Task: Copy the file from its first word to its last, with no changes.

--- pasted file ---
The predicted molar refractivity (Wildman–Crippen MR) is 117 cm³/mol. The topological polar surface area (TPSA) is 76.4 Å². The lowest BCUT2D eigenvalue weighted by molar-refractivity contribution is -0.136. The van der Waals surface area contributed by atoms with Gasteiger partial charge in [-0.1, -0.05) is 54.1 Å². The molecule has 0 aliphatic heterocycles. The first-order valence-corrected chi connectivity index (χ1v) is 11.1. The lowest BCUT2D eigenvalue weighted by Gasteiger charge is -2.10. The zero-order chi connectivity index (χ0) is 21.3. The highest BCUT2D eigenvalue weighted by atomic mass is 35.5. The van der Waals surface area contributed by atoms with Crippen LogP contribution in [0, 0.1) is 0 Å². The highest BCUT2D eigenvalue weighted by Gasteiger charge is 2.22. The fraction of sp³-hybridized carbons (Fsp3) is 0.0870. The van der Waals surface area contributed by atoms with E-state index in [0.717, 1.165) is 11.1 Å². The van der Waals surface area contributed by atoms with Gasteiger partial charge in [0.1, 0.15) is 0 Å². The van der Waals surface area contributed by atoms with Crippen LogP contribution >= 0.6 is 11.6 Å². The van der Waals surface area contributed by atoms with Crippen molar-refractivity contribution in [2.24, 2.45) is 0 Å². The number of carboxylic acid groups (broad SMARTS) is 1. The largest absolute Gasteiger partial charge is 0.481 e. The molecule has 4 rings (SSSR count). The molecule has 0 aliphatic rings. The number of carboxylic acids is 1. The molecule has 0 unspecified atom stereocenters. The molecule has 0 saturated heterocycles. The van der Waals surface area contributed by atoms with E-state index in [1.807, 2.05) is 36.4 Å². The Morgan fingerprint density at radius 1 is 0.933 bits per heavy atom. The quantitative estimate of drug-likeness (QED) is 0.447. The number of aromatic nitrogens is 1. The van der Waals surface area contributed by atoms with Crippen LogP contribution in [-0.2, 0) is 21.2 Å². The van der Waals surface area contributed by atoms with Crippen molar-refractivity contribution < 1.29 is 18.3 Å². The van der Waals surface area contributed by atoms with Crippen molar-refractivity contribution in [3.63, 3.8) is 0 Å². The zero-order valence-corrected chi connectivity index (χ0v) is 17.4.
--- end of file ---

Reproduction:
The predicted molar refractivity (Wildman–Crippen MR) is 117 cm³/mol. The topological polar surface area (TPSA) is 76.4 Å². The lowest BCUT2D eigenvalue weighted by molar-refractivity contribution is -0.136. The van der Waals surface area contributed by atoms with Gasteiger partial charge in [-0.1, -0.05) is 54.1 Å². The molecule has 0 aliphatic heterocycles. The first-order valence-corrected chi connectivity index (χ1v) is 11.1. The lowest BCUT2D eigenvalue weighted by Gasteiger charge is -2.10. The zero-order chi connectivity index (χ0) is 21.3. The highest BCUT2D eigenvalue weighted by atomic mass is 35.5. The van der Waals surface area contributed by atoms with Crippen LogP contribution in [0, 0.1) is 0 Å². The highest BCUT2D eigenvalue weighted by Gasteiger charge is 2.22. The fraction of sp³-hybridized carbons (Fsp3) is 0.0870. The van der Waals surface area contributed by atoms with E-state index in [0.717, 1.165) is 11.1 Å². The van der Waals surface area contributed by atoms with Gasteiger partial charge in [0.1, 0.15) is 0 Å². The van der Waals surface area contributed by atoms with Crippen LogP contribution >= 0.6 is 11.6 Å². The van der Waals surface area contributed by atoms with Crippen molar-refractivity contribution in [2.24, 2.45) is 0 Å². The number of carboxylic acid groups (broad SMARTS) is 1. The largest absolute Gasteiger partial charge is 0.481 e. The molecule has 4 rings (SSSR count). The molecule has 0 aliphatic rings. The number of carboxylic acids is 1. The molecule has 0 unspecified atom stereocenters. The molecule has 0 saturated heterocycles. The van der Waals surface area contributed by atoms with E-state index in [1.807, 2.05) is 36.4 Å². The Morgan fingerprint density at radius 1 is 0.933 bits per heavy atom. The quantitative estimate of drug-likeness (QED) is 0.447. The number of aromatic nitrogens is 1. The van der Waals surface area contributed by atoms with Crippen LogP contribution in [-0.2, 0) is 21.2 Å². The van der Waals surface area contributed by atoms with Crippen molar-refractivity contribution < 1.29 is 18.3 Å². The van der Waals surface area contributed by atoms with Crippen molar-refractivity contribution in [3.63, 3.8) is 0 Å². The zero-order valence-corrected chi connectivity index (χ0v) is 17.4.